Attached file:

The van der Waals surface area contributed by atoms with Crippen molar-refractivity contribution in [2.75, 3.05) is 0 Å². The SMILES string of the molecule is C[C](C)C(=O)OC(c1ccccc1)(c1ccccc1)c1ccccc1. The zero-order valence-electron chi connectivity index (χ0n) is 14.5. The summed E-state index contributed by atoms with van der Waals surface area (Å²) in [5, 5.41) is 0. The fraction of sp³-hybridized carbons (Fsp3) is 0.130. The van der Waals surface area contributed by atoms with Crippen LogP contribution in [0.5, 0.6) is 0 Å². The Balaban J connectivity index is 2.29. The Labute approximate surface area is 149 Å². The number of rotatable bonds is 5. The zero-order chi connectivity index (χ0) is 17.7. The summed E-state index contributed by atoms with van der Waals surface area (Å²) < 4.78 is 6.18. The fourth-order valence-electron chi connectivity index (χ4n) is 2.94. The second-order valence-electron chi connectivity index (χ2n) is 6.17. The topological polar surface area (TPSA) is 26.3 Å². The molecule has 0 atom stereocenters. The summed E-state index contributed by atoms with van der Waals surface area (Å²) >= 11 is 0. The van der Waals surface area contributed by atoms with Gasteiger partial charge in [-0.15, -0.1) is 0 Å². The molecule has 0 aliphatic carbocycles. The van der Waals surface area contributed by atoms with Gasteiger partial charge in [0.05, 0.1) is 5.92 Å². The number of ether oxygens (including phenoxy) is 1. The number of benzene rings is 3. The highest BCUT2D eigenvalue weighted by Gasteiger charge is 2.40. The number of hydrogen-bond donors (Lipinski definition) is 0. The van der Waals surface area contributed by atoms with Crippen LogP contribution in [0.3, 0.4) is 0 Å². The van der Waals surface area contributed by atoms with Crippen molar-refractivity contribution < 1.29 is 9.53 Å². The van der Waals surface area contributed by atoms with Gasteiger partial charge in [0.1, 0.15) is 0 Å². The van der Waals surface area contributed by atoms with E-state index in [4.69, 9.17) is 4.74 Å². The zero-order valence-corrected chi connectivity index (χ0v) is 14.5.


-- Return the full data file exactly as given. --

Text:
The van der Waals surface area contributed by atoms with Crippen molar-refractivity contribution in [2.75, 3.05) is 0 Å². The SMILES string of the molecule is C[C](C)C(=O)OC(c1ccccc1)(c1ccccc1)c1ccccc1. The zero-order valence-electron chi connectivity index (χ0n) is 14.5. The summed E-state index contributed by atoms with van der Waals surface area (Å²) in [5, 5.41) is 0. The fraction of sp³-hybridized carbons (Fsp3) is 0.130. The van der Waals surface area contributed by atoms with Crippen LogP contribution in [0.5, 0.6) is 0 Å². The Balaban J connectivity index is 2.29. The Labute approximate surface area is 149 Å². The number of rotatable bonds is 5. The zero-order chi connectivity index (χ0) is 17.7. The summed E-state index contributed by atoms with van der Waals surface area (Å²) < 4.78 is 6.18. The fourth-order valence-electron chi connectivity index (χ4n) is 2.94. The second-order valence-electron chi connectivity index (χ2n) is 6.17. The topological polar surface area (TPSA) is 26.3 Å². The molecule has 0 atom stereocenters. The summed E-state index contributed by atoms with van der Waals surface area (Å²) >= 11 is 0. The van der Waals surface area contributed by atoms with Gasteiger partial charge in [-0.15, -0.1) is 0 Å². The molecule has 0 aliphatic carbocycles. The van der Waals surface area contributed by atoms with Gasteiger partial charge in [0.05, 0.1) is 5.92 Å². The number of ether oxygens (including phenoxy) is 1. The number of benzene rings is 3. The highest BCUT2D eigenvalue weighted by Gasteiger charge is 2.40. The number of hydrogen-bond donors (Lipinski definition) is 0. The van der Waals surface area contributed by atoms with Crippen LogP contribution in [0.3, 0.4) is 0 Å². The van der Waals surface area contributed by atoms with Crippen molar-refractivity contribution < 1.29 is 9.53 Å². The van der Waals surface area contributed by atoms with Gasteiger partial charge in [0.1, 0.15) is 0 Å². The van der Waals surface area contributed by atoms with E-state index in [4.69, 9.17) is 4.74 Å². The zero-order valence-corrected chi connectivity index (χ0v) is 14.5.